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Sensory Neuropathy

Sensory neuropathy is a rare, severe neurological disorder caused by the degeneration of nerve cells. Affected dogs lack pain sensation, resulting in injury and self harm.

Found in

1 in 5,000 dogs

in our testing

Key Signs

Uncoordinated gait, Knuckling of hindpaws, Self-mutilation

Age of Onset

0 to 2 yrs

Juvenile onset

Inheritance

Autosomal Recessive

For autosomal recessive disorders, dogs with two copies of the variant are at risk of developing the condition. Dogs with one copy of the variant are considered carriers and are usually not at risk of developing the disorder. However, carriers of some complex variants grouped in this category may be associated with a low risk of developing the disorder. Individuals with one or two copies may pass the disorder-associated variant to their puppies if bred.

Likelihood of the Condition

High likelihood

At risk dogs are highly likely to show signs of this disease in their lifetime.

What to Do

Here’s how to care for a dog with Sensory Neuropathy

Partner with your veterinarian to make a plan regarding your dog’s well-being, including any insights provided through genetic testing. If your pet is at risk or is showing signs of this disorder, then the first step is to speak with your veterinarian.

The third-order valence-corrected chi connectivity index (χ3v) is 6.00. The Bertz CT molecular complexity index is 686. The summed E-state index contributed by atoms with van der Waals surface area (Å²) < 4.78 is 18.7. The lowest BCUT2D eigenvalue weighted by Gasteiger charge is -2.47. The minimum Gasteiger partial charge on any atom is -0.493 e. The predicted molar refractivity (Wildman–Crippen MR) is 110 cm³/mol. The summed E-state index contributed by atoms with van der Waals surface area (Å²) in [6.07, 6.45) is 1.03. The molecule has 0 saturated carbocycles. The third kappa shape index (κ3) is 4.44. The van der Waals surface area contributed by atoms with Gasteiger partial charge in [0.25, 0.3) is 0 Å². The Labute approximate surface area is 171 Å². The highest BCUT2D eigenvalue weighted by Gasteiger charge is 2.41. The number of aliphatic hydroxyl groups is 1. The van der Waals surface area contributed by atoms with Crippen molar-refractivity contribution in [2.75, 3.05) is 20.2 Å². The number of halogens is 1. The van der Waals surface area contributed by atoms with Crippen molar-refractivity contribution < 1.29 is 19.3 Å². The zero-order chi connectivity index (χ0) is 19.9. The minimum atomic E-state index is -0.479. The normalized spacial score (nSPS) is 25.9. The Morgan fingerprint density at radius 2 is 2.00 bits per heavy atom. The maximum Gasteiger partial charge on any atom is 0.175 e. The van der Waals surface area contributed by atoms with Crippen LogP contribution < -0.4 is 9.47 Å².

For Veterinarians

Here’s what a vet needs to know about Sensory Neuropathy

Clinical signs are detectable in puppies from two to seven months of age. Clinical signs include incoordination of gait (ataxia), knuckling of the paws, hyperextension of the limbs, and self-mutilation of the limbs. The hind legs are usually most severely affected. Loss of sensation is progressive and affects all limbs. Urinary incontinence and regurgitation can occur in the later stages of the disorder.

There is no curative treatment for the disorder. Treatment is supportive and the prognosis is poor.

For Breeders

Planning to breed a dog with this genetic variant?

There are many responsibilities to consider when breeding dogs. Regardless of test results it is important that your dog is in good general health and that you are in a position to care for the puppies if new responsible owners are not found. For first time or novice breeders, advice can be found at most kennel club websites.

This disease is autosomal recessive meaning that two copies of the mutation are needed for disease signs to develop. A carrier dog with one copy of the Sensory Neuropathy mutation can be safely bred with a clear dog with no copies of the Sensory Neuropathy mutation. About half of the puppies will have one copy (carriers) and half will have no copies of the Sensory Neuropathy mutation. Puppies in a litter which is expected to contain carriers should be tested prior to breeding. Carrier to carrier matings are not advised as the resulting litter may contain affected puppies. Please note: It is possible that disease signs similar to the ones caused by the Sensory Neuropathy mutation could develop due to a different genetic or clinical cause.

Technical Details

Gene FAM134B
Variant Insertion
Chromosome 4
Coordinate Start 80,439,639
Coordinate End 86,910,351

All coordinates reference CanFam3.1

References & Credit

Credit to our scientific colleagues:

Forman, O. P., Hitti, R. J., Pettitt, L., Jenkins, C. A., O’Brien, D. P., Shelton, G. D., … Mellersh, C. (2016). An inversion disrupting FAM134B is associated with sensory neuropathy in the border collie dog breed. G3: Genes, Genomes, Genetics, 6(9), 2687–2692. View the article